Tuesday Morning News

apple-ipadThree million. That’s how many Apple Watch units Apple has sold in the US up to July 10, which is exactly three months since pre-orders opened. MacRumors reports on data from Slice Intelligence, who say the Apple Watch Sport is the most popular model, with an estimated 1,875 Apple Watch Edition models sold. If you do the maths, three million Apple Watch units at an average selling price of $505 is a cool $1.5 billion in revenue, which doesn’t even include sales from outside the US.

The Wall Street Journal says Apple now makes 92% of all smartphone profits, even though it might not be the leader in terms of marketshare. Samsung is the world’s largest smartphone manufacturer, with 82.4 million units shipped during Q1 2015 compared to Apple’s 61.2 million as reported by Ars Technica, but there’s no denying the fact the iPhone is king of the hill.

Digitimes is saying Apple will release the long-rumoured, larger-screened iPad in November. With production set to ramp up in September, a November timeframe seems plausible enough — but like any rumour, we’ve heard this story time and time again.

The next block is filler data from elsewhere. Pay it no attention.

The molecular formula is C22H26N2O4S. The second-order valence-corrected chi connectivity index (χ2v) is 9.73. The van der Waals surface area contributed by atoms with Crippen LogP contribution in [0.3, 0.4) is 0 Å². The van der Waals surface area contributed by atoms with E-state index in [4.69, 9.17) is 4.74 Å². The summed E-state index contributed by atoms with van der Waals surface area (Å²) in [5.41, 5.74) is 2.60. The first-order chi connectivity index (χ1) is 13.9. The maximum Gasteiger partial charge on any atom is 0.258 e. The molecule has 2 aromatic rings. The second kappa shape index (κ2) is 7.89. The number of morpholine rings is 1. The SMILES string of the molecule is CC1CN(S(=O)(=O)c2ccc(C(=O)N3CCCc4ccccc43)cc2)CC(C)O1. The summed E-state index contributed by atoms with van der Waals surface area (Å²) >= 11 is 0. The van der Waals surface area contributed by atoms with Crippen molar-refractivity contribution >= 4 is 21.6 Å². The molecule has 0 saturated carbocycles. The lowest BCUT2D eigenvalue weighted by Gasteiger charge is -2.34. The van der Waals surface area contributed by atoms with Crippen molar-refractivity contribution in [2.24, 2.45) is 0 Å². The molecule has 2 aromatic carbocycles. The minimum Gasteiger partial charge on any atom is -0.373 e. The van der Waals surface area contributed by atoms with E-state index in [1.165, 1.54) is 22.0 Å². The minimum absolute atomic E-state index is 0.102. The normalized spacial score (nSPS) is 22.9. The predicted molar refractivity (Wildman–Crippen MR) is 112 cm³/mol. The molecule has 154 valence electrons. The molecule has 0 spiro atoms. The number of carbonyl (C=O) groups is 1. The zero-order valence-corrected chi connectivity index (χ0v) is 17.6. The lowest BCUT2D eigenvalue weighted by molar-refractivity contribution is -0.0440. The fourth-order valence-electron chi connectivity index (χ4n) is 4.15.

Apple has released an update for iTunes which fixes an issue relating to automatically switching iTunes Match tracks in your library to Apple Music editions, complete with their FairPlay DRM. The iTunes 12.2 update also lets you restore non-DRMed files to your iTunes library, and 9to5Mac takes you through the process.

Over at Macworld, Kirk McElhearn argues that iTunes has become a bloated mess of an app that tries to do way too many things. Perhaps Apple should take a leaf out of the iPhoto playbook and throw everything out and start again with a new app called Music — but perhaps that’s not the right solution either.

On his personal blog, McElhearn also says that Apple Music doesn’t display a history of tracks you’ve listened to, and for a music service that says it’s all about discovery, this is a huge mistake. The “Recently Played” playlist doesn’t update for Apple Music tracks.

Apple’s iOS 9 and OS X El Capitan focus on IPv6 support, even if it’s marginally slower than its IPv4 counterpart. Both public betas offer IPv6 as a priority.

The security improvements in OS X El Capitan are great for end users and all, but may prove to be roadblocks for developers doing things a little out of the ordinary. Sandboxing already cripples apps, in some circumstances, and the recent changes in OS X El Capitan are proving challenging for the developers of SuperDuper.

Speaking of backups, Stephen Hackett shares his backup strategy. A local Time Machine backup, offsite backups to hard drives and to the cloud, and a bootable clone created in varying frequencies keeps his data safe.

The Verge has a piece praising the original iPad for its near-indestructibility. They say it’s the perfect device for kids to use — easy to use, but hard to break.

Start the discussion at talk.appletalk.com.au